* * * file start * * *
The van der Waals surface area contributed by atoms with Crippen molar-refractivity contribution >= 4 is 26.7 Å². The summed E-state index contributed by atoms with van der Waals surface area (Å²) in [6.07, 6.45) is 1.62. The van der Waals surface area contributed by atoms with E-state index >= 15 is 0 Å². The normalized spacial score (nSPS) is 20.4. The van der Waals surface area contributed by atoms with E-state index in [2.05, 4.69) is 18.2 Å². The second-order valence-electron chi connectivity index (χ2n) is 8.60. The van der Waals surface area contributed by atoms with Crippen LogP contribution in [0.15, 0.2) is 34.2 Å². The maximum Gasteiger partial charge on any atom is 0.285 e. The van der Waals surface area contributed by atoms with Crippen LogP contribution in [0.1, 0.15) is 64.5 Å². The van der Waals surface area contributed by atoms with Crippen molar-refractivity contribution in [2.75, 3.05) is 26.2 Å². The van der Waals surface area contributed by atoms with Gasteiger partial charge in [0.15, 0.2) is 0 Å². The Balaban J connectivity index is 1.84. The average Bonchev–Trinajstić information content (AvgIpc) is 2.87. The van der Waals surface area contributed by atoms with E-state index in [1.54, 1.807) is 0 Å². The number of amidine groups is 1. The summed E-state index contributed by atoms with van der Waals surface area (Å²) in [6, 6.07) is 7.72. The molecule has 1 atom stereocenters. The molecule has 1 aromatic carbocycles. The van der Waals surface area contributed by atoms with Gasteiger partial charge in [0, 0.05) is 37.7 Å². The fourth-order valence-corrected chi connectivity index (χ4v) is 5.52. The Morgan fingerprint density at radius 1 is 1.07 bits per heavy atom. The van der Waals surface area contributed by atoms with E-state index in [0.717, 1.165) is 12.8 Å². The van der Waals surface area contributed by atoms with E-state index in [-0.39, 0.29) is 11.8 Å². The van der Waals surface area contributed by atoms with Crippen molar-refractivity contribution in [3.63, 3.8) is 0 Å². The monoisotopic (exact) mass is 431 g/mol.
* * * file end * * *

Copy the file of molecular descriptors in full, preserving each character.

The van der Waals surface area contributed by atoms with Crippen molar-refractivity contribution >= 4 is 26.7 Å². The summed E-state index contributed by atoms with van der Waals surface area (Å²) in [6.07, 6.45) is 1.62. The van der Waals surface area contributed by atoms with E-state index >= 15 is 0 Å². The normalized spacial score (nSPS) is 20.4. The van der Waals surface area contributed by atoms with E-state index in [2.05, 4.69) is 18.2 Å². The second-order valence-electron chi connectivity index (χ2n) is 8.60. The van der Waals surface area contributed by atoms with Crippen LogP contribution in [0.15, 0.2) is 34.2 Å². The maximum Gasteiger partial charge on any atom is 0.285 e. The van der Waals surface area contributed by atoms with Crippen LogP contribution in [0.1, 0.15) is 64.5 Å². The van der Waals surface area contributed by atoms with Crippen molar-refractivity contribution in [2.75, 3.05) is 26.2 Å². The van der Waals surface area contributed by atoms with Gasteiger partial charge in [0.15, 0.2) is 0 Å². The Balaban J connectivity index is 1.84. The average Bonchev–Trinajstić information content (AvgIpc) is 2.87. The van der Waals surface area contributed by atoms with E-state index in [1.54, 1.807) is 0 Å². The number of amidine groups is 1. The summed E-state index contributed by atoms with van der Waals surface area (Å²) in [6, 6.07) is 7.72. The molecule has 1 atom stereocenters. The molecule has 1 aromatic carbocycles. The van der Waals surface area contributed by atoms with Gasteiger partial charge in [0, 0.05) is 37.7 Å². The fourth-order valence-corrected chi connectivity index (χ4v) is 5.52. The Morgan fingerprint density at radius 1 is 1.07 bits per heavy atom. The van der Waals surface area contributed by atoms with E-state index in [0.717, 1.165) is 12.8 Å². The van der Waals surface area contributed by atoms with E-state index in [-0.39, 0.29) is 11.8 Å². The van der Waals surface area contributed by atoms with Crippen molar-refractivity contribution in [3.63, 3.8) is 0 Å². The monoisotopic (exact) mass is 431 g/mol.